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Mississippi slaughterhouse is directly responsible for death of migrant teen who was sucked into machinery, OSHA says

Federal officials cited Mar-Jac Poultry for 14 violations and have proposed more than $200,000 in fines.
child labor
Mar-Jac Poultry MS LLC in Hattiesburg, Miss.Laura Strickler / NBC News

A Mississippi slaughterhouse that supplies chicken to Chick-fil-A is directly to blame for the death of a 16-year-old worker who was sucked into equipment in July and killed within minutes, the Occupational Safety and Health Administration said Tuesday.

OSHA, an agency within the U.S. Labor Department, said that it had cited Georgia-based Mar-Jac Poultry for 14 serious violations and proposed more than $200,000 in fines.

“Mar-Jac Poultry is aware of how dangerous the machinery they use can be when safety standards are not in place to prevent serious injury and death. The company’s inaction has directly led to this terrible tragedy, which has left so many to mourn this child’s preventable death,” OSHA Regional Administrator Kurt Petermeyer said. 

Duvan Pérez, the 16-year-old worker, was cleaning the deboning area of the Hattiesburg plant when his hand got caught and his body was pulled into the machinery. OSHA officials say that while a Mar-Jac manager was supervising in and around the area prior to and during the accident, "procedures were not utilized to disconnect power to the machine."

Pérez was the second person to accidentally die at the plant after getting sucked into a machine in a two-year period. 

Mar-Jac Poultry declined to comment on the OSHA findings, but in an October statement the company said that all safety procedures had been followed.

In the earlier statement, Mar-Jac attorney Larry Stine told NBC News: “Mar-Jac thoroughly investigated the accident and has not found any errors committed by its safety or human resources employees. It has learned many lessons from the accident and has taken aggressive steps to prevent the occurrence of another accident or hiring underage workers.”

child labor
Duvan Pérez, 16, from Guatemala, died while cleaning equipment at the Mar-Jac Poultry plant in Hattiesburg, Miss.Duvan Pérez via Facebook

A representative for Chick-fil-A, which buys chicken from Mar-Jac, could not immediately be reached, but a company spokesperson told NBC News in October, “We are reviewing our own procedures for investigation and response as we pursue the steps necessary to effectively hold all our suppliers to our high safety standards.”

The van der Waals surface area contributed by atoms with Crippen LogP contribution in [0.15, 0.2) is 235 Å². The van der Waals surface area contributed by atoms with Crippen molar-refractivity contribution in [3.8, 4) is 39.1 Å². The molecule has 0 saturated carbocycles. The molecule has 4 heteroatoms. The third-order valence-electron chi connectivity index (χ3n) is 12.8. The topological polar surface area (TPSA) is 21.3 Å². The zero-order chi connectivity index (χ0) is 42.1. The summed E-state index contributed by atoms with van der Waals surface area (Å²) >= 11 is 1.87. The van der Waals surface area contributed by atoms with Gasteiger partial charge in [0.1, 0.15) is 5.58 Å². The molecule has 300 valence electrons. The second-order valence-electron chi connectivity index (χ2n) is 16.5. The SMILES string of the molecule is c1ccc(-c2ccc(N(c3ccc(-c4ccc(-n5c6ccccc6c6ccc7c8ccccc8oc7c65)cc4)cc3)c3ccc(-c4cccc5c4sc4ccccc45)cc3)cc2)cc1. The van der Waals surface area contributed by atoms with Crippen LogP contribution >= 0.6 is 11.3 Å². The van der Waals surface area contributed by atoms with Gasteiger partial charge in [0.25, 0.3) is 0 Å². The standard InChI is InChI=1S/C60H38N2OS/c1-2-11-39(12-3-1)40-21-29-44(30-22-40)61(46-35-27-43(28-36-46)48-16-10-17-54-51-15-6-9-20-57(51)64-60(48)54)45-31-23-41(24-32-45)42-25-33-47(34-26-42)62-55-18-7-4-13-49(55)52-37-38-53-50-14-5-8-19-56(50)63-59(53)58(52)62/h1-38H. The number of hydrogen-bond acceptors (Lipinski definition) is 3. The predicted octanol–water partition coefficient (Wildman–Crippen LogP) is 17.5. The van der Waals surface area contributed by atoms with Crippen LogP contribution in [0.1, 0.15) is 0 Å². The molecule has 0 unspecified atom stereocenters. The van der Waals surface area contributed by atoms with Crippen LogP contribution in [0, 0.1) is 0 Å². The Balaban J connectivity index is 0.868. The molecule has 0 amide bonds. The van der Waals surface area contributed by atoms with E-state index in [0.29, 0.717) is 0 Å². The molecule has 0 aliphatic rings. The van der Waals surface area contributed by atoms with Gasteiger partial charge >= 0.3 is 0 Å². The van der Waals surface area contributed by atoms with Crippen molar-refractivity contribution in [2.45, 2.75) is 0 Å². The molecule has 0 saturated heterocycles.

Debbie Berkowitz, a workplace safety expert who was an OSHA official during the Obama administration, said, “These are incredibly serious alleged safety violations that cost a child’s life — a child who was not supposed to even be exposed to this dangerous workplace. … The poor safety track record of this plant and the company is alarming — workers should not get killed in a poultry plant.”

Following Pérez’s death, two Labor Department investigations were launched. One, conducted by OSHA, focused on how the teenager died. The second, by the department’s Wage and Hour Division, examined how a 16-year-old was hired to do the work. The second investigation remains ongoing, according to the agency.

The federal government prohibits the hiring of anyone under 18 in slaughterhouses because of the dangers of the job.

NBC News previously reported that the 16-year-old was illegally hired using the false identity of a 32-year-old man.

Stine told NBC News that Pérez was hired by a third-party staffing agency.

The number of children working illegally has skyrocketed across all industries, according to the Labor Department, almost doubling since 2019. More than 800 child labor investigations in 47 states are ongoing across industries, according to the agency.

In September, the Labor Department asked the public for help in its child labor investigation, appealing to current and former Mar-Jac employees to speak to investigators after finding current employees were reluctant to talk and fearful of the consequences.

Asked if the company was surprised to learn that Pérez was 16 instead of 32, Stine said, “Yes, they were surprised, that I can tell you. They were surprised and somewhat horrified.”

He was also asked if the potential fines from the Labor Department affect how a company does business. He said, “I think the publicity of having something like that is far worse than the penalty. Nobody wants to be seen to have been hiring a child.”